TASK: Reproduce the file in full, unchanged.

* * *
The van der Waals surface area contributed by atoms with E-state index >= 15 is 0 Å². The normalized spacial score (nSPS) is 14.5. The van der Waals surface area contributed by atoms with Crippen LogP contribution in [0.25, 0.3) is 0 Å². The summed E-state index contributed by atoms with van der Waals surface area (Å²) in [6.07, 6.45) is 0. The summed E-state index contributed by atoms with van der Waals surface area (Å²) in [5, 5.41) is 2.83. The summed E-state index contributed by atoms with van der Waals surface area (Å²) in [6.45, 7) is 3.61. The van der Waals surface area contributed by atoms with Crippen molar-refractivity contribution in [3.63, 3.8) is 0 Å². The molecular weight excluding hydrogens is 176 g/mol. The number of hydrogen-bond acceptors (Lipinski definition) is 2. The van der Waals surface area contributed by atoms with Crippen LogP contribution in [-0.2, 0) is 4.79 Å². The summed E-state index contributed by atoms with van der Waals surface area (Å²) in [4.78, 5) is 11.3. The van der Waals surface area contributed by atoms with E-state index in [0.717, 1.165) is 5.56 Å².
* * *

The van der Waals surface area contributed by atoms with E-state index >= 15 is 0 Å². The normalized spacial score (nSPS) is 14.5. The van der Waals surface area contributed by atoms with Crippen LogP contribution in [0.25, 0.3) is 0 Å². The summed E-state index contributed by atoms with van der Waals surface area (Å²) in [6.07, 6.45) is 0. The summed E-state index contributed by atoms with van der Waals surface area (Å²) in [5, 5.41) is 2.83. The summed E-state index contributed by atoms with van der Waals surface area (Å²) in [6.45, 7) is 3.61. The van der Waals surface area contributed by atoms with Crippen molar-refractivity contribution in [3.63, 3.8) is 0 Å². The molecular weight excluding hydrogens is 176 g/mol. The number of hydrogen-bond acceptors (Lipinski definition) is 2. The van der Waals surface area contributed by atoms with Crippen LogP contribution in [-0.2, 0) is 4.79 Å². The summed E-state index contributed by atoms with van der Waals surface area (Å²) in [4.78, 5) is 11.3. The van der Waals surface area contributed by atoms with E-state index in [0.717, 1.165) is 5.56 Å².